Main Road Fire, November 1862

From Hotels of Ballarat

A large fire in Main Road destroyed at least 30 buildings in 1862.

Background[edit | edit source]

In 1862 Main Road was a crowded and winding street, with many weatherboard buildings. A huge fire in January 1861 had destroyed 60 buildings and damaged another 40 on the opposite side of the road.[1]

Event[edit | edit source]

A fire began in a boarding house on 26 November 1862, and quickly spread to other buildings. Over 30 buildings were destroyed, including hotels, shops and houses. A newspaper report described it as:

ANOTHER DESTRUCTIVE FIRE AT BALLARAT. (FROM THE BALLARAT STAR, NOV. 26.) At a quarter past two o'clock this morning, one of the most destructive fires which have occurred on Ballarat broke out on the Main road, in a two-storey boarding-house near No. 1 Sludge Channel, opposite the Duchess of Kent Hotel. The fire speedily consumed this building and that immediately adjoining, occupied as a restaurant. It then proceeded to attack the building to the south-eastward, and, aided by a strong wind from the north-west, made fearful progress. The fire-bell of the Eastern Brigade rang out at the moment the fire made itself visible, and the brigade itself was soon upon the spot. Water seemed at first very scarce, and water-carts even from Peel-street stand-pipes were in great requisition. The fire speedily spread to the premises occupied by Mr. Bursch, tailor, and those adjoining tenanted by Mr. Hardy, of the King's Head Hotel, and Mr. Squires, of the Thompsonian Dispensary. Other premises destroyed including the Old Blarney Store, Mr. Searle's bakery, the Victoria Oil Company, the Horse Bazaar and Horse Bazaar Hotel, the Golden Age Hotel, the Lord Nelson Hotel, the Belfast Hotel (formerly the Bank of Australasia), besides other building's extending to the premisses of Messrs. R. and S. Gibbs intervening between the flames and Eureka-street, Specimen hill. The fire seemed to take the direction of Specimen-hill, and Scrags and Ainley's brewery but as the wind blew from an opposite direction, this danger was averted.

Meanwhile the Western Brigade appeared on the spot without loss of time, and took an active part in the proceedings, the chairmen of both municipalities being on the ground, and lending assistance. The enormous heat, and the direction of the flames, caused several premises on the opposite side of the Main-road to ignite but owing to the exertions of the firemen, the flames were soon put out, not without causing a vast destruction of property. Among these were the premises of I Davis and Co, pawn brokers, and the Star Hotel. Owing to the storage within the premises of the Victoria Oil Company of large quantities of kerosene, the fire became for the time of much greater magnitude, and the flames reaching right across the street entirely gutted the premises of Mr. N. W, Thomas, chemist and druggist; those of Mr. Roberts, draper, and of others to the site of the old Montezuma Theatre including the Greenock Hotel.

P.S.-As we write (four p.m.), the fire seems to be nearly stayed, but not before fully thirty buildings, of various sizes; and materials, had been destroyed—the street reeking with spent water and kerosene oil, mingled with vast quantities of property hastily retrieved from the houses on the line of the fire. Messrs, 'Gibb's store, which is of brick and cement, has been saved, but a quantity of goods stored at the back of the premises have been utterly destroyed. The back-ground on either side of the street is covered with furniture and goods, with houseless women and children seated thereon.[2]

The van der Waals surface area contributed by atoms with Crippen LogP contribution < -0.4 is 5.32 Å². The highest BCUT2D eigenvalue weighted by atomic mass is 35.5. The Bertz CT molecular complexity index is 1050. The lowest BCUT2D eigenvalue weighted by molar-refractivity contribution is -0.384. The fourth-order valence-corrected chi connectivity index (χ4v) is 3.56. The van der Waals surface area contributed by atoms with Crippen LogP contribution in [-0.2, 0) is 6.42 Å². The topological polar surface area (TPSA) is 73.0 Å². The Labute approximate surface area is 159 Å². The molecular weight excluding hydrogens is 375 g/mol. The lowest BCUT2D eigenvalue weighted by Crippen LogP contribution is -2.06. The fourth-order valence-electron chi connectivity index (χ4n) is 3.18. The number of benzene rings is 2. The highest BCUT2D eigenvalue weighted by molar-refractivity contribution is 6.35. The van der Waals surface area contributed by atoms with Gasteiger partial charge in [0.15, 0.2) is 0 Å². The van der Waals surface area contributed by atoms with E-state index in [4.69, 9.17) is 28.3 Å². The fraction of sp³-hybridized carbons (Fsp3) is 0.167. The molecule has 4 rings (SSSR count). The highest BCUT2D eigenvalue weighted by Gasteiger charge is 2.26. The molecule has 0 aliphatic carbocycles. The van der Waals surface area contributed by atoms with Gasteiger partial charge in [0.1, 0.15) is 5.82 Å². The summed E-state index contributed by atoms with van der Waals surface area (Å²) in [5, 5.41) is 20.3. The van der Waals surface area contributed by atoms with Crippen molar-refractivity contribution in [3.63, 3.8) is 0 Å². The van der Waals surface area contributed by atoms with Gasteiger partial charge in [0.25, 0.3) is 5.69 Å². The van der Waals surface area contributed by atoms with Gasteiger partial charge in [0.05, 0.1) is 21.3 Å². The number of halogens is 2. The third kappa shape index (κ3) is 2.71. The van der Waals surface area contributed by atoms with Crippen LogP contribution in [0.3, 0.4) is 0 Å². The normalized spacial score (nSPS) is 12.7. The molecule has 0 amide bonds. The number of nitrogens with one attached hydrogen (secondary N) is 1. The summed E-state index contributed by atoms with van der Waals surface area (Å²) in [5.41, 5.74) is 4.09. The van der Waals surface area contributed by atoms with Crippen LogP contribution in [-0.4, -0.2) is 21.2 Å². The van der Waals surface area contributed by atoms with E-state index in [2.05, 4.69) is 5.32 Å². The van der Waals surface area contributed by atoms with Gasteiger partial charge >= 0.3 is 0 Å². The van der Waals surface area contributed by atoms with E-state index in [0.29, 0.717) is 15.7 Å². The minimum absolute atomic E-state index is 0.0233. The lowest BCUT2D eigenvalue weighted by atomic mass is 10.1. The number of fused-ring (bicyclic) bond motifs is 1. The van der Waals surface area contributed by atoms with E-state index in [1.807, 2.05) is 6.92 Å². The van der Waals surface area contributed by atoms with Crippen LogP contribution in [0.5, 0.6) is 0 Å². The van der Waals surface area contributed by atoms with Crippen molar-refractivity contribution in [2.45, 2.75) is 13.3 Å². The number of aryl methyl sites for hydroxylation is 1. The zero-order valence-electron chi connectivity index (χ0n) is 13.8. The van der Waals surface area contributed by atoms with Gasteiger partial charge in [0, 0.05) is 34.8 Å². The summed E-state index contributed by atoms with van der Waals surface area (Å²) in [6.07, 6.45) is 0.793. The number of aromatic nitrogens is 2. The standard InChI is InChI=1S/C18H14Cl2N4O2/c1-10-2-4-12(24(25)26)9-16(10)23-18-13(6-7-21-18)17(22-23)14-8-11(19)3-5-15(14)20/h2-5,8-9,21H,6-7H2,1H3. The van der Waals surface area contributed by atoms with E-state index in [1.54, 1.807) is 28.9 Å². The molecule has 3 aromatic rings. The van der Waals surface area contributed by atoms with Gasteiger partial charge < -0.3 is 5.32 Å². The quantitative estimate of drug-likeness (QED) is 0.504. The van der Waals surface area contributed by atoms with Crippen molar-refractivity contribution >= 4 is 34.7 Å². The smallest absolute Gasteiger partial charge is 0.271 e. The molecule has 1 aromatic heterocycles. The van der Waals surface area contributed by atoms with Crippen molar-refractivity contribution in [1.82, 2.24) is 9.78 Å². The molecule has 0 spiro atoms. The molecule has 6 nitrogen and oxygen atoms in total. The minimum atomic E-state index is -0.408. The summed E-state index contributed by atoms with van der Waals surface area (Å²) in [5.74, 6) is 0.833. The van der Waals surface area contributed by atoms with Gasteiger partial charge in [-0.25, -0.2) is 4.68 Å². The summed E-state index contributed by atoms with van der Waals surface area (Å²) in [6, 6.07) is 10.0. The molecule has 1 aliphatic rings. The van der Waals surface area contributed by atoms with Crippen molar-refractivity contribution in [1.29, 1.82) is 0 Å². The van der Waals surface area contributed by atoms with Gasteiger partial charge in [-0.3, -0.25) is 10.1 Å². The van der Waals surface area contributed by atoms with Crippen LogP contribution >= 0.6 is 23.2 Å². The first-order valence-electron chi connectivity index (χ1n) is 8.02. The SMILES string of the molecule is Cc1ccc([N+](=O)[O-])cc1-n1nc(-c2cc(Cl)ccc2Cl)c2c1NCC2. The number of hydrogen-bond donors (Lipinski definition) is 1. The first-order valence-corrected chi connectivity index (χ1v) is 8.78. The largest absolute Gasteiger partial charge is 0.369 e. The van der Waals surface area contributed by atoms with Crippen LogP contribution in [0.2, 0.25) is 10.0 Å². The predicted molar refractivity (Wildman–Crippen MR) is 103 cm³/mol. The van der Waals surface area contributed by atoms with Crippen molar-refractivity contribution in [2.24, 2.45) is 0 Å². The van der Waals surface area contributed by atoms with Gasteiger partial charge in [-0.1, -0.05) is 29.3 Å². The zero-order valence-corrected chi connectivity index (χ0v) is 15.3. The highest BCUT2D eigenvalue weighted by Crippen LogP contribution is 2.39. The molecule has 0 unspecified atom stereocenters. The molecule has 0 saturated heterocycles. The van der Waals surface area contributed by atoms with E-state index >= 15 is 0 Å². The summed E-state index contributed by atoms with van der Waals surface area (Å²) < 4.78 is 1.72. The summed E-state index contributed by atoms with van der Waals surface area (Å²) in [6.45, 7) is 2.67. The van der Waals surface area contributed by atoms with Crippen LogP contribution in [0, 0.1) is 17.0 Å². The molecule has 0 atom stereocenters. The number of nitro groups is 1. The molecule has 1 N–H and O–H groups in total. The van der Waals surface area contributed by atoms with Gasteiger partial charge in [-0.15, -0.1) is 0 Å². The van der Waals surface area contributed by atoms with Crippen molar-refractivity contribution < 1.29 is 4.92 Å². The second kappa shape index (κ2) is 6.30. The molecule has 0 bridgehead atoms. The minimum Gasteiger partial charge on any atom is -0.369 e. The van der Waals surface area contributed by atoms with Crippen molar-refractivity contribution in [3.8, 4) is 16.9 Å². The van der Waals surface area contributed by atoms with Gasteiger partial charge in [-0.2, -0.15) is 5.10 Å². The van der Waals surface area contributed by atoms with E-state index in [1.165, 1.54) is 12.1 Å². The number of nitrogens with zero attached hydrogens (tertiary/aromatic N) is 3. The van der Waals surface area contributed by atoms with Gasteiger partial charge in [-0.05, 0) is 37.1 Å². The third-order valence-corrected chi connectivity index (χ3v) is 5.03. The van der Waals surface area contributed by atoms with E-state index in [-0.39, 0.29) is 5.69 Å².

List of damaged buildings[edit | edit source]

The damage from the fire was extensive:

An investigation into the losses occasioned by calamitous fire of Wednesday, in the Main Road, shows them to be very heavy. Altogether thirty-three tenements became a prey to the fury of the flames:

  • One-half of Mr Dunn's blacksmith's shop is completely destroyed, and he estimates his loss at about L75; uninsured.
  • Mr De Saxe's premises, occupied by Mr Foley as the Shamrock, uninsured ; Mr De Saxe estimates his loss at L150, and Mr Foley at about L100.
  • Mr Dancyger's premises, where the fire commenced, occupied by parties whose names we are unable to discover; house insured in the Australasian Company for L150.
  • Mr Minton's paper-hanging shop, uninsured; he estimates his loss at L250 ; Mr Minton had only purchased the premises a few days since.
  • Mr Jones, greengrocer, uninsured; we were unable to ascertain the amount of the loss sustained.
  • Mr Mumby's premises occupied by Mr S. Dempster, gasfitter, &c; Mr Dempster estimates his loss at about L50 ; the building was uninsured.
  • Mr Murphy's premises, the Blarney Store, occupied by himself, uninsured ; the loss is estimated at about L300.
  • Mr Searle's pastry-cook shop, uninsured; estimated loss, L500 ; Mr Searle had only lately received some goods from England, of an expensive description, and he did not succeed in saving anything of importance.
  • Mr Bursch, tailor, uninsured; loss not known.
  • Mr Squire's millinery esablishment, and Thompsonian Dispensary, uninsured; estimated loss, L250.
  • Mat Hardy, uninsured; estimated loss, L120; this building was owned by Mr Martin, of Specimen Hill, who was uninsured. We were informed that he was just on the eve of receiving a policy of insurance,
  • Mr M'Lymont, butcher, uninsured; estimated loss L250.
  • Mr Creighton, oil store; house insured in the Australian Alliance Company for L300 ; stock uninsured ; estimated loss L250.
  • Mr Pleydell, Lord Nelson Hotel, uninsured; estimated loss L700.